The primary purpose of swine improvement programs is to measure
the performance of pigs and to use these performance records in
selection to increase the rate of genetic improvement. This publication
outlines uniform procedures for measuring, recording and utilizing
swine performance records. It also strives to achieve greater
uniformity of terminology and methods of measuring performance
Economic traits of swine include those that contribute to productive
efficiency and desirability of product. Growth rate, feed efficiency,
reproductive efficiency, and carcass merit are the economic traits
of greatest importance. Performance testing offers those engaged
in swine production a way of measuring heritable differences among
animals to select parents that have the highest probability of
transmitting their superior performance traits to their offspring.
Differences in performance among individuals or groups of animals
are due to genetic and environmental effects. The observed or
measured performance of each animal for each trait is the result
of genes received from its parents and the total environment in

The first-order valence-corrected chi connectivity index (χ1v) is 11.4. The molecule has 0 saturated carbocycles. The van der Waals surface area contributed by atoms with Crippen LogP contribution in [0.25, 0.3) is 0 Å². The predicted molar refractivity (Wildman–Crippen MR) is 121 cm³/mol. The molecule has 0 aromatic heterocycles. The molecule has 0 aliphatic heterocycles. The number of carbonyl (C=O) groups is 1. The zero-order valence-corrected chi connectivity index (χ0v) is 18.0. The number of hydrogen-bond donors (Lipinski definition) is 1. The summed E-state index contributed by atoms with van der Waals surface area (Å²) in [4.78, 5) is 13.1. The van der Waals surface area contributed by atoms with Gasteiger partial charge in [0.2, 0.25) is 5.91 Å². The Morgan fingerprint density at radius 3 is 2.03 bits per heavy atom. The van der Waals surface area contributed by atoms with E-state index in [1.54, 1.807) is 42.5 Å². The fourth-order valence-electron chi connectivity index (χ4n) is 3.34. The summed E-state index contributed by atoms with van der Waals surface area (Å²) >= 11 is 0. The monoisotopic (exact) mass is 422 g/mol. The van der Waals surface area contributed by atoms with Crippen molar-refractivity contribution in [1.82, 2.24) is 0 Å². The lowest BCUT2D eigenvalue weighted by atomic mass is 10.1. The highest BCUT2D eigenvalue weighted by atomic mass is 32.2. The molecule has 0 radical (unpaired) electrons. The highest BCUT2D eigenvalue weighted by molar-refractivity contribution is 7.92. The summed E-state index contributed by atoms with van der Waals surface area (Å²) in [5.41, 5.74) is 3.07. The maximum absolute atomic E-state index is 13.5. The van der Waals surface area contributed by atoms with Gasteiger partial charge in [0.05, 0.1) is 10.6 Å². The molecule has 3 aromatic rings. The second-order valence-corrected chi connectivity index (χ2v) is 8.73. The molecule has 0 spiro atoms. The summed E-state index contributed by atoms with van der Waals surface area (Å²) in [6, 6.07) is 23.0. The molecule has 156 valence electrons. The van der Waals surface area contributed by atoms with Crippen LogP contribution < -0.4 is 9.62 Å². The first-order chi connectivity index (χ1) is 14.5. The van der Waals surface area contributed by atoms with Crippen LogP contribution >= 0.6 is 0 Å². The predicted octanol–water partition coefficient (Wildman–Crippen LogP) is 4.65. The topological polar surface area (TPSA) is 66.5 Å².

which it is produced. Because differences among animals for economically
important traits are due in varying degree to genetic reasons,
systematic measurements and use of records in selection can increase
the rate of genetic improvement. Furthermore, genetically superior
individuals can be more readily identified when animals are maintained
under the same management systems and their performance records
are adjusted for known environmental effects.
Genetic improvement of pigs includes more than the improvement
of efficiency of pork production. It is mandatory that we improve
both product quality and production efficiency to ensure the survival
of the swine industry. To meet these goals, an organized, systematic
program is needed, involving swine producers, swine organizations,
and meat processors. The primary features of a successful genetic
improvement program include:
2. Use of appropriate data analysis and genetic evaluation procedures.
3. Use of these results when selecting breeding stock.
The success of a genetic improvement program is dependent on its
use by both seedstock and commercial swine producers. No genetic
progress can be initiated if seedstock producers do not utilize
accurately identified, genetically superior animals in their breeding
program. No genetic progress can be realized if commercial producers
do not utilize offspring of these same animals in their breeding
program. The technical direction of genetic programs can be supplied
by trained personnel in both university and industry organizations.
The education, coordination, and promotion of these programs
can come from the Cooperative Extension Service and industry organizations.
All pertinent groups must contribute for a genetic improvement
program to produce maximum genetic progress.
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